The Direct Simulation Monte Carlo algorithm as coded in FENIX is used to model the transport of trace ions in the first vacuum stage of the inductively coupled plasma mass spectrometer. Haibin Ma of the Farnsworth group at Brigham Young University measured two radial trace density profiles: one 0.7 mm upstream of the sampling cone and the other 10 mm downstream. We compare simulation results from FENIX with the experimental results. We find that gas dynamic convection and diffusion are unable to account for the experimentally-measured profile changes from upstream to downstream. Including discharge quenching and ambipolar electric fields, however, makes it possible to account for the way the profiles change.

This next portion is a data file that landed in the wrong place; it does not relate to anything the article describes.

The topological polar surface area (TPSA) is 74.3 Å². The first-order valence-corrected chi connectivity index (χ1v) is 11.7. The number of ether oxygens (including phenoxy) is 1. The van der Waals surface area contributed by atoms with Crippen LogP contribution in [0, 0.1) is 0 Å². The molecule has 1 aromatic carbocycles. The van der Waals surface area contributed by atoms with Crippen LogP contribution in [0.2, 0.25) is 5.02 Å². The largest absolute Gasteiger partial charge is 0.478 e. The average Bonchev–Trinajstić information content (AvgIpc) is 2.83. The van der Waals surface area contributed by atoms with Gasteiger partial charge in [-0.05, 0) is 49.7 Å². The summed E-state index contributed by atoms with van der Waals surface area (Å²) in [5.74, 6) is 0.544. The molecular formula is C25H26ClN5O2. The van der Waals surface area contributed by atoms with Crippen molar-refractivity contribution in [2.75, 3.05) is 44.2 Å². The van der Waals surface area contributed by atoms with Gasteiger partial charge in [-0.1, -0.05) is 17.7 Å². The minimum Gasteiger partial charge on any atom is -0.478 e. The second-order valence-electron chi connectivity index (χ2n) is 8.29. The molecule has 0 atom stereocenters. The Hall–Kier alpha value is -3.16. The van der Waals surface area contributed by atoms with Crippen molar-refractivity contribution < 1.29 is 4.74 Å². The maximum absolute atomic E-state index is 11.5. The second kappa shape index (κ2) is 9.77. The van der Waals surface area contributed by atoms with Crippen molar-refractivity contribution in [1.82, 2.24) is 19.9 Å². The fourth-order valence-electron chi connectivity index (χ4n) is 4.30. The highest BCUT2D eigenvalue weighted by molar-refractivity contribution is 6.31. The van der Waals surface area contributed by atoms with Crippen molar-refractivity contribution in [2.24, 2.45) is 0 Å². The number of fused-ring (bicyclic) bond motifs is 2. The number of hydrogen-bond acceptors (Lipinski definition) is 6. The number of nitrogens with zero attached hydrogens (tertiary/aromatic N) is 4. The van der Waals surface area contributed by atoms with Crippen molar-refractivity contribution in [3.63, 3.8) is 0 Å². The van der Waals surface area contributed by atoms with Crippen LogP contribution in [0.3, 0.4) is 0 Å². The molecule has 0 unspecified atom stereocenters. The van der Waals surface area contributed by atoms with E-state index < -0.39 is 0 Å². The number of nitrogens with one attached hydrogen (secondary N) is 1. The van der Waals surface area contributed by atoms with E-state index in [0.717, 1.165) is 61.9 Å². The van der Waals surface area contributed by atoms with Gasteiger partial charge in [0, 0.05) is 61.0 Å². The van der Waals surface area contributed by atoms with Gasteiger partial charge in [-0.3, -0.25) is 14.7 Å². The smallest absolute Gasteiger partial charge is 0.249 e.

College and Department
Physical and Mathematical Sciences; Physics and Astronomy
BYU ScholarsArchive Citation
Zachreson, Matthew R., "Comparing Theory and Experiment for Analyte Transport in the First Vacuum Stage of the Inductively Coupled Plasma Mass Spectrometer" (2012). All Theses and Dissertations. 3538.
inductively coupled plasma mass spectrometry, gas flow simulation, direct-simulation Monte Carlo, DSMC